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Nano4CaRE: (Nanoparticles for Cancer Radiotherapy Enhancement)

About This PhD Project

Project Description


• TPP-functionalisation will promote the uptake of nanoparticles by cancer cells.
• Radiosensitisation will be improved by varying the size and ligand density of the TPP-nanoparticles.
• 3D cancer cell cultures, incorporating immune cells, will allow us to more realistically model in vivo tumour responses to nanoparticle uptake and radiosensitisation.

The project will focus on three key cancers:
• Prostate cancer
• Glioblastomer (brain cancer)
• Non-small cell Lung cancer

All three of these cancers are common with increasing prevalence in older patients.

Furthermore, we have established 3D models (alginate) working for prostate (pc3 and LnCap) and also for u87-mg (glioblastoma) and also five established non-small cell lung cancer cell lines including two primary lung cancer lines commercialised by Bio-IVT.


There will be three integrated workstreams:

1. Preparation of nanoparticles (NP). Our research to-date has focussed on TPP-AuNPs with a diameter of 3.5nm. We propose to prepare larger AuNPs that contain fewer TPP groups since evidence suggests that the size of the nanoparticle and density of the TPP critically affects the rate of uptake and their effectiveness as radiosensitisers.

In parallel, we will also investigate a relatively new class of nanoparticles that radiosensitise independent of ligand density. These are formed from scintillators, such as ZnS and CaF2, functionalised with photosensitisers. X-ray irradiation results in the emission of blue/green photons that efficiently transfer energy to the photosensitiser which generates highly toxic singlet oxygen radicals. We would seek to improve the cancer targeting and uptake of this nanoplatform by additionally incorporating TPP. Moreover, because this class of nanoparticle are naturally fluorescent, they would be easy to track in the 3D culture model as a potential theranostic pharmaceutical.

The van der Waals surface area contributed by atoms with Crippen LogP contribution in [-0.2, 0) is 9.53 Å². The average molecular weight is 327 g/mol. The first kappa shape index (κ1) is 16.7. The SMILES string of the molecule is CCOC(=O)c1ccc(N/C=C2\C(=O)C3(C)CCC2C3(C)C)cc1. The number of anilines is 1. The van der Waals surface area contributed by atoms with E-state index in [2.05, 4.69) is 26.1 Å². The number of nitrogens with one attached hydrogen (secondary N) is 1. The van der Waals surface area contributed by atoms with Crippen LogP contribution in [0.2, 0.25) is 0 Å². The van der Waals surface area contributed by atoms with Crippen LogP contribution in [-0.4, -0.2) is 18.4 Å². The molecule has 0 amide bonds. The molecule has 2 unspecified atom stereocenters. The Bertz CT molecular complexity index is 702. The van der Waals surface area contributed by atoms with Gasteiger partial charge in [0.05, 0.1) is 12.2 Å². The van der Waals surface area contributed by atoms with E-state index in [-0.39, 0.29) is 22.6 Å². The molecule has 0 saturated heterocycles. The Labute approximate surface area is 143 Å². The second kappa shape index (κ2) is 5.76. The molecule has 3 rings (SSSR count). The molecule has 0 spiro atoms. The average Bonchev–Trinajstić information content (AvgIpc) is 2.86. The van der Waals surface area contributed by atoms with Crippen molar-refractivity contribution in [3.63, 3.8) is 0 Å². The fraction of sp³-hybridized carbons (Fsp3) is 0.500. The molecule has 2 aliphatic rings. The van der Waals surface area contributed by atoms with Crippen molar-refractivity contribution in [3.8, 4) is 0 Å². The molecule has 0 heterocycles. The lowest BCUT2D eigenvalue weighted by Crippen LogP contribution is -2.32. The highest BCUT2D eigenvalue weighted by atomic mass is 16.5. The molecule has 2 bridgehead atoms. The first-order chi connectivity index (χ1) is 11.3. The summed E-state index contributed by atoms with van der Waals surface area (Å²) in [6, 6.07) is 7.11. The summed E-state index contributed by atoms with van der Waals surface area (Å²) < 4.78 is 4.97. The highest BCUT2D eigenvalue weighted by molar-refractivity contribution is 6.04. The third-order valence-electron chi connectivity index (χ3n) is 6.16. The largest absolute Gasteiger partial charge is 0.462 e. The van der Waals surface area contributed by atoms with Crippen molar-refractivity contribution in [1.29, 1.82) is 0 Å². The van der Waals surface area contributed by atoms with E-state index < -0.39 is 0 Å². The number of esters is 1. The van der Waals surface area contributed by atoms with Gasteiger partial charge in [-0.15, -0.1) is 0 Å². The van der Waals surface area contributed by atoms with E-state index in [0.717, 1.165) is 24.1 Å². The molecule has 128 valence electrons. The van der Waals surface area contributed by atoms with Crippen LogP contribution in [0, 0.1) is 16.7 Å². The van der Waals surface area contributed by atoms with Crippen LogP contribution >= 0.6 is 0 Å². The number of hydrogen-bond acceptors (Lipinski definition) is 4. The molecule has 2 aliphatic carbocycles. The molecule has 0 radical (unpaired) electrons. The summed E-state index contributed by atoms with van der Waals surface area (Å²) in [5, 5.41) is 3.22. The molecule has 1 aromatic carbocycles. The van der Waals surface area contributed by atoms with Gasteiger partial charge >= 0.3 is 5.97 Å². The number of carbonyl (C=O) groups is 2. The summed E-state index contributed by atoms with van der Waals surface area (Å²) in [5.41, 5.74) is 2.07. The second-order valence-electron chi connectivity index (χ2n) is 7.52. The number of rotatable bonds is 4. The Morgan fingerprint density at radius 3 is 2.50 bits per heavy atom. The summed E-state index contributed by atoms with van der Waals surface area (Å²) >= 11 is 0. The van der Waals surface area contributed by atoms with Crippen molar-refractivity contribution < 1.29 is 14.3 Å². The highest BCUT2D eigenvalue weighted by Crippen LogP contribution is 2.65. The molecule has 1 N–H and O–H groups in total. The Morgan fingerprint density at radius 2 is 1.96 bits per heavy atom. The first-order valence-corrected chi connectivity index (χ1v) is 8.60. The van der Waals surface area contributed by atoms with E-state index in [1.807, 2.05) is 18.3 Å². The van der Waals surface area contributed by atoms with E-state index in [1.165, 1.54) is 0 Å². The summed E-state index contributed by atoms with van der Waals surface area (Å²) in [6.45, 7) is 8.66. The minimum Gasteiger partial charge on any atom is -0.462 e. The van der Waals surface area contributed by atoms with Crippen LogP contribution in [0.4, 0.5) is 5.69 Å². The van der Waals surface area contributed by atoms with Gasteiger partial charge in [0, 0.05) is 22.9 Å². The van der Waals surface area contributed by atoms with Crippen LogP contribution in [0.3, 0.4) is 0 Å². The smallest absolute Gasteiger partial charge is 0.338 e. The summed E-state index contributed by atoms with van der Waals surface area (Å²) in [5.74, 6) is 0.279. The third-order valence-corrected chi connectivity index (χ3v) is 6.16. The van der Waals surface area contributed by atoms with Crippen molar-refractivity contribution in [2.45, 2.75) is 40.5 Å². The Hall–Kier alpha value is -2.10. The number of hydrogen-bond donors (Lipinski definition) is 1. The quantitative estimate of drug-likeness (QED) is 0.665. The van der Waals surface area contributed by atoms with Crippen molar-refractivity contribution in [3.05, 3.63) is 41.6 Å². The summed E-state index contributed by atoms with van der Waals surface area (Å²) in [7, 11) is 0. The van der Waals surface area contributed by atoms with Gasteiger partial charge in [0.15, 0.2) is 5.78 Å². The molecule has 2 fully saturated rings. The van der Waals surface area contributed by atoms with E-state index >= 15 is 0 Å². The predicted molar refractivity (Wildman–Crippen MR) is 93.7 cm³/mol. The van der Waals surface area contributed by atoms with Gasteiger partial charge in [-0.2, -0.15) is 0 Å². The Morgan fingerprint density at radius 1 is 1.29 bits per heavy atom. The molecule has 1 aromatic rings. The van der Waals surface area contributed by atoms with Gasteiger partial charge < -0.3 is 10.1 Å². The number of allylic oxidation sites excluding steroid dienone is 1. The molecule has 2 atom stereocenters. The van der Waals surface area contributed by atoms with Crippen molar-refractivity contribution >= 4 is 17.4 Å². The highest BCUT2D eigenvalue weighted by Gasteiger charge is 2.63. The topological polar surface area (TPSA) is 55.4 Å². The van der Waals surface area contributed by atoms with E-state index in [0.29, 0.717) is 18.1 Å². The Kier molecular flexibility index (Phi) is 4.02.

2. Investigate the interaction of the TPP-NPs with the 3D cell model. The pharmacokinetics of nanoparticle uptake and loss from cells will be investigated in order to identify the optimum dose-toxicity parameters and in X-ray experiments to identify the optimum drug-to-irradiation interval. We will use 2 established 3D cell culture models, namely the Alginate spheroid assay, and the OrganDot platform developed with industrial collaborators at Bio-IVT. Both of these models have been successfully adapted for co-culture studies with cancer associated fibroblasts. In this study, we will focus on tumour-associated macrophages (TAMs), which are known to attenuate radiotherapy responses.

3. Radiotherapy Studies. We will compare 2D and 3D cell cultures treated with TPP-NPs and determine dose enhancement factors following X-ray at clinically relevant doses. Radiosensitising nanoparticle treatments will be repeated with TAMs and surviving tumour fraction evaluated Confocal microscopy with function-reporting probes will be used to determine the mode of cell death and the extent of mitochondrial damage.


• Optimised, cancer-selective, chemo-radiotherapeutic TPP-AuNPs
• Mixed TPP-/phthalocyanine NPs
• Use of an immune-competent or tumour micro-environment-relevant 3D cell culture model to assess effectiveness of TPP-NPs


Applicants must apply using the online form on the University Alliance website at Full details of the programme, eligibility details and a list of available research projects can be seen at

The final deadline for application is 12 April 2019.

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